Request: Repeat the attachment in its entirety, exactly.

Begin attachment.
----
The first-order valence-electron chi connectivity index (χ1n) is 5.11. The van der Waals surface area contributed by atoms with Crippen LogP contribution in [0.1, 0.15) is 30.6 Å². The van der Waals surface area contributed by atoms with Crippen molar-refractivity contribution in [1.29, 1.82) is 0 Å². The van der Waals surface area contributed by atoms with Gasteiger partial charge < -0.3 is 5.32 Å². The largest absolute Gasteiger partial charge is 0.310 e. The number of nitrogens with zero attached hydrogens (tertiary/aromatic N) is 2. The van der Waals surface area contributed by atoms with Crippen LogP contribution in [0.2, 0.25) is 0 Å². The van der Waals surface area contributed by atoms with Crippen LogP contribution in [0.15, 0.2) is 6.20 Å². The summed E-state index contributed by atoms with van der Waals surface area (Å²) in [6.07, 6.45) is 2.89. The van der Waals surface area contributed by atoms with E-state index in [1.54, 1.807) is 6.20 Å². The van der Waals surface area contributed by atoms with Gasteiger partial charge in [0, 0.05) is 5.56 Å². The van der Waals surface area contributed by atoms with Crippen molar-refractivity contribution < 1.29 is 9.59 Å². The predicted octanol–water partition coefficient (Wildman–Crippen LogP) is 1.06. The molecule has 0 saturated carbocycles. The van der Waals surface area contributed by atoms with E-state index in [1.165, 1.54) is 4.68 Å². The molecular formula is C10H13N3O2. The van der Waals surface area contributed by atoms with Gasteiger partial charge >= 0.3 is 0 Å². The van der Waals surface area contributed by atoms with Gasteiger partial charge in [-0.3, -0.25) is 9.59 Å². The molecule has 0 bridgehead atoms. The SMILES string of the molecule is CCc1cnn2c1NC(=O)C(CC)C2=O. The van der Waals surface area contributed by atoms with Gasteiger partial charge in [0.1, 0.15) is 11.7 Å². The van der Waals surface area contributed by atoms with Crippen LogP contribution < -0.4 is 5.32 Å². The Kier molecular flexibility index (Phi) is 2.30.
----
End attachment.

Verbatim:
The first-order valence-electron chi connectivity index (χ1n) is 5.11. The van der Waals surface area contributed by atoms with Crippen LogP contribution in [0.1, 0.15) is 30.6 Å². The van der Waals surface area contributed by atoms with Crippen molar-refractivity contribution in [1.29, 1.82) is 0 Å². The van der Waals surface area contributed by atoms with Gasteiger partial charge < -0.3 is 5.32 Å². The largest absolute Gasteiger partial charge is 0.310 e. The number of nitrogens with zero attached hydrogens (tertiary/aromatic N) is 2. The van der Waals surface area contributed by atoms with Crippen LogP contribution in [0.2, 0.25) is 0 Å². The van der Waals surface area contributed by atoms with Crippen LogP contribution in [0.15, 0.2) is 6.20 Å². The summed E-state index contributed by atoms with van der Waals surface area (Å²) in [6.07, 6.45) is 2.89. The van der Waals surface area contributed by atoms with E-state index in [1.54, 1.807) is 6.20 Å². The van der Waals surface area contributed by atoms with Gasteiger partial charge in [0, 0.05) is 5.56 Å². The van der Waals surface area contributed by atoms with Crippen molar-refractivity contribution < 1.29 is 9.59 Å². The predicted octanol–water partition coefficient (Wildman–Crippen LogP) is 1.06. The molecule has 0 saturated carbocycles. The van der Waals surface area contributed by atoms with E-state index in [1.165, 1.54) is 4.68 Å². The molecular formula is C10H13N3O2. The van der Waals surface area contributed by atoms with Gasteiger partial charge >= 0.3 is 0 Å². The van der Waals surface area contributed by atoms with Gasteiger partial charge in [-0.3, -0.25) is 9.59 Å². The molecule has 0 bridgehead atoms. The SMILES string of the molecule is CCc1cnn2c1NC(=O)C(CC)C2=O. The van der Waals surface area contributed by atoms with Gasteiger partial charge in [0.1, 0.15) is 11.7 Å². The van der Waals surface area contributed by atoms with Crippen LogP contribution < -0.4 is 5.32 Å². The Kier molecular flexibility index (Phi) is 2.30.